Almost being halfway through the season, if the Bruins meet the Hurricanes in the playoffs, could there be a potential upset? We are 0-3 against them this year.
—Peter Fallon via Facebook
The Hurricanes have proven a tough matchup and there’s obviously some recent history with the second-round loss to them in 2009, but I wouldn’t read too much into regular-season results when it comes to predicting postseason outcomes. That year the Bruins were 4-0-0 against Carolina and dominated the Hurricanes, and it didn’t have much of an effect in the spring. The Bruins went 0-7-1 against Montreal in 2007-08 and still pushed the Habs to seven games in the first round. Last year Boston had a losing record against the Canadiens again and beat them in the playoffs. And Montreal could also throw out the regular-season results as they lost the last two games in Boston, including a 7-0 whitewash on March 24, and still came in and won the first two games at the Garden to start that series.
And if that isn’t enough to set your mind at ease, you may find it more reassuring to check out the current standings, where Carolina is currently last in the East, 10 points out of the final playoff spot. The Hurricanes won’t be upsetting anybody in the playoffs if they’re watching from home.
Just wondering if the Bruins are planning anymore preseason games in Ireland? I was at the last game and was brilliant, not like going to a game at TD Garden but great to see our heroes outside of being able to see them on TV or on the Net.
—James Staunton, Galway, Ireland
First of all, it’s good to hear from someone over in the old country. The Flynns, or at least this branch of the family tree, originally hailed from not too far away from you in Roscommon, though a few generations removed now. The only way the Bruins would likely return to Northern Ireland or play in the Republic of Ireland would be if they were to open the season in Europe again as part of the NHL Premiere games as they did in Prague last year. There are no firm plans for the team to do that as of now, though I know everyone involved with the team enjoyed the trip to both Belfast and Prague and I think the Bruins would be open to going abroad again at some point in the future. Returning to Belfast or somewhere else in Ireland would be a possibility considering the strong connection between Boston and Ireland with so much of the Irish diaspora residing here, but there would also no doubt be plenty of interest in playing some exhibitions elsewhere in Europe for a new experience.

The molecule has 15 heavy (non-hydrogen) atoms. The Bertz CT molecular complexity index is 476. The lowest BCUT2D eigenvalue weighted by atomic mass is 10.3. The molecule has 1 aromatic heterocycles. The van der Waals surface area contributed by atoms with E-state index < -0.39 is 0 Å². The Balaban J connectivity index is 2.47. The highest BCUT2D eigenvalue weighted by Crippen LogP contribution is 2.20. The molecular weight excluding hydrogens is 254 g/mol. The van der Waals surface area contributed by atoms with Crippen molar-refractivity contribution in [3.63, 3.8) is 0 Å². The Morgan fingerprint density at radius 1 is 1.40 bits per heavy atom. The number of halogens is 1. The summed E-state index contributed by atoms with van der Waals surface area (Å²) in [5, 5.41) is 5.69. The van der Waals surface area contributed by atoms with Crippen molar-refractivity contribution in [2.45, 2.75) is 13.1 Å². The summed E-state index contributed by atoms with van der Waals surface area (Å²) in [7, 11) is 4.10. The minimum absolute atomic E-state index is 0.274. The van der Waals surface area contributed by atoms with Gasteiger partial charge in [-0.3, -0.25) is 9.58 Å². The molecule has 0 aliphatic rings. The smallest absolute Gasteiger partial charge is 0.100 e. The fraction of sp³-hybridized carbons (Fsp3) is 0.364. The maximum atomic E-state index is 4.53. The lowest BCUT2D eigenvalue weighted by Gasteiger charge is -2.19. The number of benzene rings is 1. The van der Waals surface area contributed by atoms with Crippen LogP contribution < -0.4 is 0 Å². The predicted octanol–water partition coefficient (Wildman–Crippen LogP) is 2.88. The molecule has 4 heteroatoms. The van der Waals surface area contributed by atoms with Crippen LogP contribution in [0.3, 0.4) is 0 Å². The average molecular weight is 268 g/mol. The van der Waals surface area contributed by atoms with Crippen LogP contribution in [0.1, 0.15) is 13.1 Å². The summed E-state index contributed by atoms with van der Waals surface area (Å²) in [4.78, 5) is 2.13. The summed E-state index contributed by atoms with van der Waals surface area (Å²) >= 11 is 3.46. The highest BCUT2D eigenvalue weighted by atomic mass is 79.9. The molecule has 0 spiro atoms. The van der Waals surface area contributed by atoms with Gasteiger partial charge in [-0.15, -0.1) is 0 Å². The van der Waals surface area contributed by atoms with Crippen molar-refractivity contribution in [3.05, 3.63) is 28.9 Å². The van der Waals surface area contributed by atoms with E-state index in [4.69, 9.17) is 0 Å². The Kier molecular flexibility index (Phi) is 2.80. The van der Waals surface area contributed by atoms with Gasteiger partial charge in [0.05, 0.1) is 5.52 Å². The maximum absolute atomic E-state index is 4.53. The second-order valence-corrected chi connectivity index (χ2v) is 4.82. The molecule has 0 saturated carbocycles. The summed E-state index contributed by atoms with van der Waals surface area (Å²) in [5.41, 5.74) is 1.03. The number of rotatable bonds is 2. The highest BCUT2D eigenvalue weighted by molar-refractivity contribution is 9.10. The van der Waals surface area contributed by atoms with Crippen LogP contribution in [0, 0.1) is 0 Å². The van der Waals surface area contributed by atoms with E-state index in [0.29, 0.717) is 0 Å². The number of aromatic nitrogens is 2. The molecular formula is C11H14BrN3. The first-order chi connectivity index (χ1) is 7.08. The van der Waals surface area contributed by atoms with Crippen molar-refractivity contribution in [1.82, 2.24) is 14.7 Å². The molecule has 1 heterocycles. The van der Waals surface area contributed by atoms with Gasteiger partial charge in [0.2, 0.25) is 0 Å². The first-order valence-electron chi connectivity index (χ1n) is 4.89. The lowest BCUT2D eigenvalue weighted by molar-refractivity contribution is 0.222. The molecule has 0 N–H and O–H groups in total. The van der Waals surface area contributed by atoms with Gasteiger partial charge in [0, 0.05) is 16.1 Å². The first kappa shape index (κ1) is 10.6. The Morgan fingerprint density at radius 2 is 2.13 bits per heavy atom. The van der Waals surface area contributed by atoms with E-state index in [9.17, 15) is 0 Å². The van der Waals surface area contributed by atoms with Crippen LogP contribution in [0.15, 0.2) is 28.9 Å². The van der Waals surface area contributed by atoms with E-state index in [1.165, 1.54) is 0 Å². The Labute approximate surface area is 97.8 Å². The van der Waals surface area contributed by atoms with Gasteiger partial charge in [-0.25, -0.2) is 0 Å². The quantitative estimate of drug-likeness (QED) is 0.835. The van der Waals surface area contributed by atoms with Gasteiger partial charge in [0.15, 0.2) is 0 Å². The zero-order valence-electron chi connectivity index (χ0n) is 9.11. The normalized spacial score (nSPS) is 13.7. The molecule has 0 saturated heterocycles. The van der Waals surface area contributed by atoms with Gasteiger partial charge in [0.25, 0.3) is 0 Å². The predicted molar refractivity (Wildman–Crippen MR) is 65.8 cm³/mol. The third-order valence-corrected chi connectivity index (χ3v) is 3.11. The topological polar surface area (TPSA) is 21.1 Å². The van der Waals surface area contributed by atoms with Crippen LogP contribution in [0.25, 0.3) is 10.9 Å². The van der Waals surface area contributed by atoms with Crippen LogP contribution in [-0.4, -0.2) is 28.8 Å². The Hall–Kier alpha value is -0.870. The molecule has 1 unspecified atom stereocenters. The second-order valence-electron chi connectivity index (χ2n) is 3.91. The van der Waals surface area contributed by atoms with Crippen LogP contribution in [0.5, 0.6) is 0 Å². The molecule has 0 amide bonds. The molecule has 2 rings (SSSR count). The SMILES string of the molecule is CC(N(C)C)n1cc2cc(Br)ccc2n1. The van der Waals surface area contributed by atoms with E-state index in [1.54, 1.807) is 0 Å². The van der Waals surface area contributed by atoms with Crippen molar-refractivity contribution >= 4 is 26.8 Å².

With Tuukka Rask’s continued success do you think we’ll be seeing more of a split season from him, and hopefully in some more high-profile tilts?
—David Francis via Facebook
I think we’ve already seen that. Since the start of December, Rask has appeared in nine games (eight starts) and Thomas has played in 12. Rask has actually gotten more starts at the Garden (five to Thomas’ four) in that span, and has sat out more than two games in a row just once in that stretch, and that was just a three-game run for Thomas in mid-December. Rask has also gotten back-to-back starts himself twice in that stretch, and has posted an 8-1-0 mark with a 1.07 GAA and .965 save percentage, so he’s certainly proven he’s worthy of an expanded role. Thomas has been pretty good himself (6-4-0, 2.08 GAA, .939 save percentage going into Tuesday’s game in Tampa), but he was a little shaky against the Lightning and has had a few other hiccups of late. That could earn Rask an even greater share of the goalie duties and perhaps some more of the marquee matchups. Rask has played some big games against Toronto, Southeast Division-leading Florida twice and Los Angeles, but Thomas did get the nod against Vancouver, Philadelphia, Pittsburgh and Montreal twice, though I suppose this year those Montreal games aren’t quite as big with how bad the Habs have been.
This Saturday will be very interesting as the Bruins face the Rangers for the first time this season with first place in the East potentially at stake. Rask is just 2-3-0 against New York, but with a 1.62 GAA and a .946 save percentage, while Thomas is 4-7-3 with a 2.69 GAA and .911 save percentage against the Rangers. Could that be Rask’s big chance to take on an elite team? Or will Julien stick with the veteran Thomas in a matchup of All-Star netminders against Henrik Lundqvist?
Do you think Dennis Seidenberg and Zdeno Chara will see more regular ice time together as a pairing if sloppy play continues?
—bruinsgirl33 (Sara T.) via Twitter
Claude Julien has already been tweaking the defensive pairings the last couple games. The primary change has been to split up Seidenberg and Joe Corvo, moving Corvo down with Andrew Ference and Adam McQuaid up with Seidenberg while keeping Chara and Johnny Boychuk together. But McQuaid has also seen time alongside Chara and the Chara-Seidenberg pairing that was so successful in the playoffs has made a few appearances of late as well.
I think you will continue to see the occasional shift with them together, especially when the Bruins face a team with one dominant top line they are focused on trying to shut down. But I don’t think you’ll see them together full-time in the regular season as Julien would rather keep them separate to balance out the workload a little more and keep a little more in the tank for both of them for the playoffs, when you’ll likely see them back together or a more regular basis.
Have questions for Douglas Flynn’s mailbag? Leave them in the comments section below, send them to him via Twitter @douglasflynn or send them here. He will pick a few questions to answer every week. Be sure to check back to see if your question was answered.